DaVinci Resolve and Fusion now officially support M1 Macs

Posted:
in macOS edited March 10
Blackmagic Design has updated its popular video-editing apps DaVinci Resolve and DaVinci Fusion, adding native M1 Mac support.

DaVinci Resolve 17.1 brings native M1 Mac support to the popular video-editing suite
DaVinci Resolve 17.1 brings native M1 Mac support to the popular video-editing suite


Following the public beta that had launched in November, DaVinci Resolve 17.1 is now available to the public in the official update channel. The update brings full native support for the M1-powered variants of the 13-inch MacBook Pro, MacBook Air, and Mac mini.

Previously, DaVinci Resolve had only run on M1 Macs using Rosetta 2 translation. Native M1 support allows the software to take full advantage of Apple Silicon's performance. Apple's chip has up to a 3.5x faster CPU, 6x faster GPU, and 15x faster machine learning than Intel Macs.

The M1-friendly update carries over the 100 new features and 200 improvements from DaVinci Resolve 17. That list includes significant updates to the Fairlight audio workstation and color grading toolset with broader user interface upgrades.

It also adds:
  • new HDR color correction tools

  • mesh- and grid-based color warpers

  • improved color management and color-space-aware tools

  • magic mask automatic object isolation powered by DaVinci's neural engine
VFX suite DaVinci Fusion now also supports M1 Macs natively
VFX suite DaVinci Fusion now also supports M1 Macs natively


Blackmagic also updated its VFX software, DaVinci Fusion, to support the M1 chip. Fusion 17.1 implements all of Fusion 17's updates, which includes 27 GPU-accelerated Resolve effects and new animation curve modifiers.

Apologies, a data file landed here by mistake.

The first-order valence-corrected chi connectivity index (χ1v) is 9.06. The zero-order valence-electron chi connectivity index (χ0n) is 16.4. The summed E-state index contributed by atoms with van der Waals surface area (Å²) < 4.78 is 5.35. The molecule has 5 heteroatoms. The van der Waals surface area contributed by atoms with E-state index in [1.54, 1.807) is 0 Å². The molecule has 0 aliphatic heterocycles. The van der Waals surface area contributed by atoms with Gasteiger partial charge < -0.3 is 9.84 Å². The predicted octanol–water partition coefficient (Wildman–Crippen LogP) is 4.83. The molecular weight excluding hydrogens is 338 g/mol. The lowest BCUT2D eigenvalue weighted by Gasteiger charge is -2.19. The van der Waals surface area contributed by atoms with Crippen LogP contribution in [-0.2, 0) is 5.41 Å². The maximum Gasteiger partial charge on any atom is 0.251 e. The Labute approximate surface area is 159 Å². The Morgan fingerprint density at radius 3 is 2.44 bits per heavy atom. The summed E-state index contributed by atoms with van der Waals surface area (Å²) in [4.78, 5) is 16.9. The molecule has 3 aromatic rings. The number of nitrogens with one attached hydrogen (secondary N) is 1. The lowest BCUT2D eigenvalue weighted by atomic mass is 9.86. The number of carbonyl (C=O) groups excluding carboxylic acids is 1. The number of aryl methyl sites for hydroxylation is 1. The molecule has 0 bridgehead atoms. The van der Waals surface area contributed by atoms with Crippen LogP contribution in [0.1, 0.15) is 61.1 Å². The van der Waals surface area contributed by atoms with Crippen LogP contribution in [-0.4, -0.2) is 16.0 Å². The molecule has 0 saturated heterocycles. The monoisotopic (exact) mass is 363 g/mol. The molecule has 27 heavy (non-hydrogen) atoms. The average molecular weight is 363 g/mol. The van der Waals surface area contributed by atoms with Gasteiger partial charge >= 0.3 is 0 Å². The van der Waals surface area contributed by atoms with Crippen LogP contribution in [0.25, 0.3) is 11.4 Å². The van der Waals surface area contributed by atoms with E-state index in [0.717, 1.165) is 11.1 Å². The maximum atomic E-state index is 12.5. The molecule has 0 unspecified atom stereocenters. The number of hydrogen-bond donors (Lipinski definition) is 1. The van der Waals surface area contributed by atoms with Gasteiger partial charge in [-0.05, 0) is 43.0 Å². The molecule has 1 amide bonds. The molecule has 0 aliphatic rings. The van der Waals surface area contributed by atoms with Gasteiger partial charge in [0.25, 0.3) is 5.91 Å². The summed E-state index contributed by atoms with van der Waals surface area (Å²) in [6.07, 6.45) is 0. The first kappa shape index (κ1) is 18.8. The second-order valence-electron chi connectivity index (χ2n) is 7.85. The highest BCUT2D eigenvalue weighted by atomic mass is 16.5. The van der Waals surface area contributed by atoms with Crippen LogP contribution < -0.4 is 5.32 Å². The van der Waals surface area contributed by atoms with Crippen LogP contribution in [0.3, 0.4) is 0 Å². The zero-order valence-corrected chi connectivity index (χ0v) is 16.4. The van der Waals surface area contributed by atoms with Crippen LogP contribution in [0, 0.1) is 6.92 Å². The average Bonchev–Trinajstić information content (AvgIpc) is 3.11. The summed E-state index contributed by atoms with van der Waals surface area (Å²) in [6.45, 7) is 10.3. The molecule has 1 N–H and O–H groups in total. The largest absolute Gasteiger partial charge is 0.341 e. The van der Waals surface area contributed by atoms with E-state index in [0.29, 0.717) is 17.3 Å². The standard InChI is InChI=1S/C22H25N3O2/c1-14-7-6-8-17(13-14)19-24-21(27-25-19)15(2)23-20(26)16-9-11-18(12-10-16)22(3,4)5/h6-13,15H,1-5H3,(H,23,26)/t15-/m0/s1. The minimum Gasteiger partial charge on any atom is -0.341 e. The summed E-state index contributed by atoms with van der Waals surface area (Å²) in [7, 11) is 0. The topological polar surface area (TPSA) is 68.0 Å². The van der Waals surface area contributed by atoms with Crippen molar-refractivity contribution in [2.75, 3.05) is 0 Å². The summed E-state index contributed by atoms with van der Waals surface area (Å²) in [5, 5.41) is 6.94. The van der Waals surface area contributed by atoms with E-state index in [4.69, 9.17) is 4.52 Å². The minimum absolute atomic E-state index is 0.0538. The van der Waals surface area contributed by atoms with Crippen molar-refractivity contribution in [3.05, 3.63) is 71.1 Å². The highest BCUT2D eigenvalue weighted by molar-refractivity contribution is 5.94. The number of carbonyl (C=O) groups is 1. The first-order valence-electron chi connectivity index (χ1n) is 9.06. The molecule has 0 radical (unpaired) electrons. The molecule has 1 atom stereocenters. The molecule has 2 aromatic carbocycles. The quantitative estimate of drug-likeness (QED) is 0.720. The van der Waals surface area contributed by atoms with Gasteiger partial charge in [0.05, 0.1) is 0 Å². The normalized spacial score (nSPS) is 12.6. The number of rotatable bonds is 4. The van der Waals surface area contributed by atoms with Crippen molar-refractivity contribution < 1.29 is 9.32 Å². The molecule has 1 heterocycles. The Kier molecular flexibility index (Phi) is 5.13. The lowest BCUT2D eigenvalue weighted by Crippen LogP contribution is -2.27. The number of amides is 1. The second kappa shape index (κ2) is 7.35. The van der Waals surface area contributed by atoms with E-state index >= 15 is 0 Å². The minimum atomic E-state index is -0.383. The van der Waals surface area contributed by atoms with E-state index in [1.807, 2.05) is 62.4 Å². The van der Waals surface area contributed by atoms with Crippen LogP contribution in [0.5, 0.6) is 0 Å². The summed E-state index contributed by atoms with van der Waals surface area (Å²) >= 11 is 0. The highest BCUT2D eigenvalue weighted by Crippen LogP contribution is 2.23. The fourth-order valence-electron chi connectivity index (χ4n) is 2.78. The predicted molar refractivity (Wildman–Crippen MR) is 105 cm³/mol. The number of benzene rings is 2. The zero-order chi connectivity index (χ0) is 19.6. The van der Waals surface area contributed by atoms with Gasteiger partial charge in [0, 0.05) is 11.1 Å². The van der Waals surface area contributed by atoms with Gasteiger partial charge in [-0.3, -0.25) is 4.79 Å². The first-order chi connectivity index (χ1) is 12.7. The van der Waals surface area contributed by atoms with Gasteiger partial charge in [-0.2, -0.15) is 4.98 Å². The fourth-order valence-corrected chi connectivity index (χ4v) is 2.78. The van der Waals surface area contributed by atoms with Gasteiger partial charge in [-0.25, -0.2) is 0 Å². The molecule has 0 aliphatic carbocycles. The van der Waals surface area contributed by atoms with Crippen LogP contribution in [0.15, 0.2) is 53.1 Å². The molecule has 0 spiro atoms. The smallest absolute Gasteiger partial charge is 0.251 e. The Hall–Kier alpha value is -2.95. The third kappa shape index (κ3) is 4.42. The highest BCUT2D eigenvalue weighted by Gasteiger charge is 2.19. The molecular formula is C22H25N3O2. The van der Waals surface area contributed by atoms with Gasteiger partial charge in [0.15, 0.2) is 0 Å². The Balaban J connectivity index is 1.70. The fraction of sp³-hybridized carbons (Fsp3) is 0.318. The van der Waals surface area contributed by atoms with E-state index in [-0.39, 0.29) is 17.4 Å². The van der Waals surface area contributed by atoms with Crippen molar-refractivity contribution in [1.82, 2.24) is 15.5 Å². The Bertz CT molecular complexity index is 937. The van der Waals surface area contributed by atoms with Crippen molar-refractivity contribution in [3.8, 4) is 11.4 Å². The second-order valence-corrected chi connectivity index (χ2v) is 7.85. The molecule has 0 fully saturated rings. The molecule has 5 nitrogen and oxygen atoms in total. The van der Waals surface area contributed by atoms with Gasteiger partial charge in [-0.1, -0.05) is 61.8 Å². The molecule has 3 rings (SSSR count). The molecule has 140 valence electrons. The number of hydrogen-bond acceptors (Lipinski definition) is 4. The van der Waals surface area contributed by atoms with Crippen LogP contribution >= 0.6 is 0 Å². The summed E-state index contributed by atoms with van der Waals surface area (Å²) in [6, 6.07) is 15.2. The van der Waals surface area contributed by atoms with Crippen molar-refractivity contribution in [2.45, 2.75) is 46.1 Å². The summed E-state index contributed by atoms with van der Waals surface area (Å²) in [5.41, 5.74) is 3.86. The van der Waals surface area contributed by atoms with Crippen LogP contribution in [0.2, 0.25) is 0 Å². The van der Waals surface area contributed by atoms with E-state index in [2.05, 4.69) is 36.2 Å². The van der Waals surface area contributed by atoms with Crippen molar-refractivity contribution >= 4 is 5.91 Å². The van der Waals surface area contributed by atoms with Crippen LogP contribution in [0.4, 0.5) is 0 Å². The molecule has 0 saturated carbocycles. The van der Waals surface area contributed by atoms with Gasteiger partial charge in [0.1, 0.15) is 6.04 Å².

Both DaVinci Resolve 17.1 and DaVinci Fusion 17.1 are bundled in the free version of DaVinci Resolve that has a relatively full feature set. The premium standalone versions -- DaVinci Resolve Studio and DaVinci Fusion Studio -- are separate apps that each cost $299 for a lifetime license. They're available in the Mac App Store and on the developer website.

Comments

  • Reply 1 of 6
    22july201322july2013 Posts: 2,043member
    Does the M1 version have better performance than the Intel version?
  • Reply 2 of 6
    JinTechJinTech Posts: 729member
    Does the M1 version have better performance than the Intel version?
    I would fully expect it too? Isn't that kind of the point, that the M1 kind of crushes Intel?
    watto_cobra
  • Reply 3 of 6
    mcdavemcdave Posts: 1,579member
    Looking forward to seeing the benchmarks.
    watto_cobra
  • Reply 4 of 6
    geekmeegeekmee Posts: 453member
    mcdave said:
    Looking forward to seeing the benchmarks.
    Which is what you should do...
    But keep in mind Apple has rethought the entire PC infrastructure too improve all aspects of performance.
    (Think what SSDs have done for hard drives.)
    This something Intel did not even have the option to do. No matter how fast they make their chip, it’s still no faster than the slowest component.
    watto_cobra
  • Reply 5 of 6
    geekmeegeekmee Posts: 453member
    Does the M1 version have better performance than the Intel version?
    I know I’ve already said this in a previous message...
    Keep in mind Apple has rethought the design of the entire PC infrastructure too improve all aspects of performance.
    (Think what SSDs have done for hard drives.)
    Because Intel does not make other parts of the PC architecture... No matter how fast they make their chip, it’s still no faster than the slowest component.
    So really, it’s larger than the ‘chip’...So in reality, it’s unrealistic to think that Intel will ever catch up!

    The landing of the M1 chip has been recorded...
    But the Tsunami that will hit the computer architecture enterprise wide, is still yet to come!
    edited March 10 muthuk_vanalingamjony0watto_cobra
  • Reply 6 of 6
    BgeesBgees Posts: 1member
    DR17.1 DPDecoder is still using Intel code via rosetta, that's not Native M1 code.
    watto_cobra
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